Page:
Invertebrates are thought to rely solely on their innate immune system (Kurtz,
2005). The circulating hemolymph in marine invertebrate contains biologically
active substances such as lectins, anti-coagulant factors and anti-bacterial
compounds. All of these factors contribute to the innate immune system in marine
invertebrates against invading microorganisms which can reach to 106 bacteria
mL-1 and 109 virus mL-1 in the sea water. The
survival of marine invertebrates in this environment suggests a highly effective
innate immune system (Tincu and Taylor, 2004).
In the horseshoe crab this innate immune system carried mainly in the hemolymph
(Miyata et al., 1989) contained hemocytes or
amoebocytes. Cytoplasm of these cells are packed with granules including all
the factors required for blood coagulation which comprised of clottable protein
and antibacterial compounds (Murer et al., 1975).
The blood of Limulus polyphemus contains only one type of cell, amoebocyte
(Conrad et al., 2004). Under the transmission
and scanning electron microscopy, the cytoplasm of the Limulus polyphemus
amoebocytes are seen packed with only one type of granule (Murer
et al., 1975). In Tachypleus tridentatus there are two types
of hemocytes, non-granular and granular hemocytes. The latter contained numerous
dense granules which are classed into two major types, large and small granules.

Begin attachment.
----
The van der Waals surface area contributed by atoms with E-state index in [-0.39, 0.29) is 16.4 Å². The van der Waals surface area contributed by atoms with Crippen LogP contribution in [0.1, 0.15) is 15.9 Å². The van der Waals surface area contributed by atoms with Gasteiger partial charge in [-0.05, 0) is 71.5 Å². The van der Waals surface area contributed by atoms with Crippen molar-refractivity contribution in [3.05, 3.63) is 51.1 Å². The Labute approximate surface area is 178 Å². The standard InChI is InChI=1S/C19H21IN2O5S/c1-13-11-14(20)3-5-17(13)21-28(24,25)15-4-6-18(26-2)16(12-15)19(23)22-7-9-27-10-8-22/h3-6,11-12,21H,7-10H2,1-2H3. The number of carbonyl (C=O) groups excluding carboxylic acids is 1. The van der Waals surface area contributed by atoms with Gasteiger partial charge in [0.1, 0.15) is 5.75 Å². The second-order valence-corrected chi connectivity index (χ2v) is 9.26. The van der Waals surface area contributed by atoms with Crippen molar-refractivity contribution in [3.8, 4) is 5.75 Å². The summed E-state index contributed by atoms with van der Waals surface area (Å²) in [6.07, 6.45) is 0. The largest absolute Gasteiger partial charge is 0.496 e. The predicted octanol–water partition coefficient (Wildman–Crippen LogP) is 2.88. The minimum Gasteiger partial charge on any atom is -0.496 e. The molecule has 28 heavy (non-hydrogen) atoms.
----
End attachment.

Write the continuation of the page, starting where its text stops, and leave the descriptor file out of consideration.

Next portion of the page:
The large granules contain three clotting factors and one anti-microbial compound
and the small granules exclusively contained the other anti-microbial compounds
(Toh et al., 1991). The intermediate granules
were reported by Copeland and Levin (1985) in L.
polyphemus, suggested that these are the intermediate stages for large granules.
While Toh et al. (1991) described four types
of Golgi vacuoles in Tachypleus tridentatus with various sizes and contents.
There are only four species of extant horseshoe crab. One; Limulus polyphemus
in North and Central America (Botton and Rops, 1987),
and the other three; Tachypleus tridentatus, Tachypleus gigas and
Carcinoscorpius rotundicauda in South East Asia (Chiu
and Morton, 1999).
In this study the blood cells of Tachypleus gigas, one of the species found in Peninsular Malaysia, were investigated through Light microscope and Transmission electron microscopy (TEM).
MATERIALS AND METHODS
In blood cell count and smear preparation, a total of 46 horseshoe crab specimens (22 females and 24 males) used were bought from fishermen in Pulau Lumut, Selangor, Malaysia during November 2004 to April 2005.